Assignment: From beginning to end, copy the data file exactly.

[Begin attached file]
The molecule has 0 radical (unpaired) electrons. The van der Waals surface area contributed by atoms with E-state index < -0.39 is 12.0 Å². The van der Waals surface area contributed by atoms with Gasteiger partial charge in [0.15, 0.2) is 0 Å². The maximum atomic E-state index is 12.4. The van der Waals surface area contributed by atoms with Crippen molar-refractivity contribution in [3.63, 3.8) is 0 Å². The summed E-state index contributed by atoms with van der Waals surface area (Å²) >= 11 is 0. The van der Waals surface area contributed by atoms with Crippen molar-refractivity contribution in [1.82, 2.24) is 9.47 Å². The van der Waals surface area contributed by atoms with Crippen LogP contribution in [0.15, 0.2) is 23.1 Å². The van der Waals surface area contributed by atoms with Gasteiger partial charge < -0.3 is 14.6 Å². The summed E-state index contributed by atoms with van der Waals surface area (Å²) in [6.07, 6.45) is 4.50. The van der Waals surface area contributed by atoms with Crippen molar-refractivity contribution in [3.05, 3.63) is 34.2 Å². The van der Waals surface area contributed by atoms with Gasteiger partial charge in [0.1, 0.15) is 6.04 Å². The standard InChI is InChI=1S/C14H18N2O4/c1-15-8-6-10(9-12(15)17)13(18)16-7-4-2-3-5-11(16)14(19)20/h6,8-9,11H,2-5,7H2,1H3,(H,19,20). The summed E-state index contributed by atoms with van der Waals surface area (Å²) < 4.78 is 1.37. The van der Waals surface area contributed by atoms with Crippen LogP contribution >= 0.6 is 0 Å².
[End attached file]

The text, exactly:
The molecule has 0 radical (unpaired) electrons. The van der Waals surface area contributed by atoms with E-state index < -0.39 is 12.0 Å². The van der Waals surface area contributed by atoms with Gasteiger partial charge in [0.15, 0.2) is 0 Å². The maximum atomic E-state index is 12.4. The van der Waals surface area contributed by atoms with Crippen molar-refractivity contribution in [3.63, 3.8) is 0 Å². The summed E-state index contributed by atoms with van der Waals surface area (Å²) >= 11 is 0. The van der Waals surface area contributed by atoms with Crippen molar-refractivity contribution in [1.82, 2.24) is 9.47 Å². The van der Waals surface area contributed by atoms with Crippen LogP contribution in [0.15, 0.2) is 23.1 Å². The van der Waals surface area contributed by atoms with Gasteiger partial charge < -0.3 is 14.6 Å². The summed E-state index contributed by atoms with van der Waals surface area (Å²) in [6.07, 6.45) is 4.50. The van der Waals surface area contributed by atoms with Crippen molar-refractivity contribution in [3.05, 3.63) is 34.2 Å². The van der Waals surface area contributed by atoms with Gasteiger partial charge in [0.1, 0.15) is 6.04 Å². The standard InChI is InChI=1S/C14H18N2O4/c1-15-8-6-10(9-12(15)17)13(18)16-7-4-2-3-5-11(16)14(19)20/h6,8-9,11H,2-5,7H2,1H3,(H,19,20). The summed E-state index contributed by atoms with van der Waals surface area (Å²) < 4.78 is 1.37. The van der Waals surface area contributed by atoms with Crippen LogP contribution >= 0.6 is 0 Å².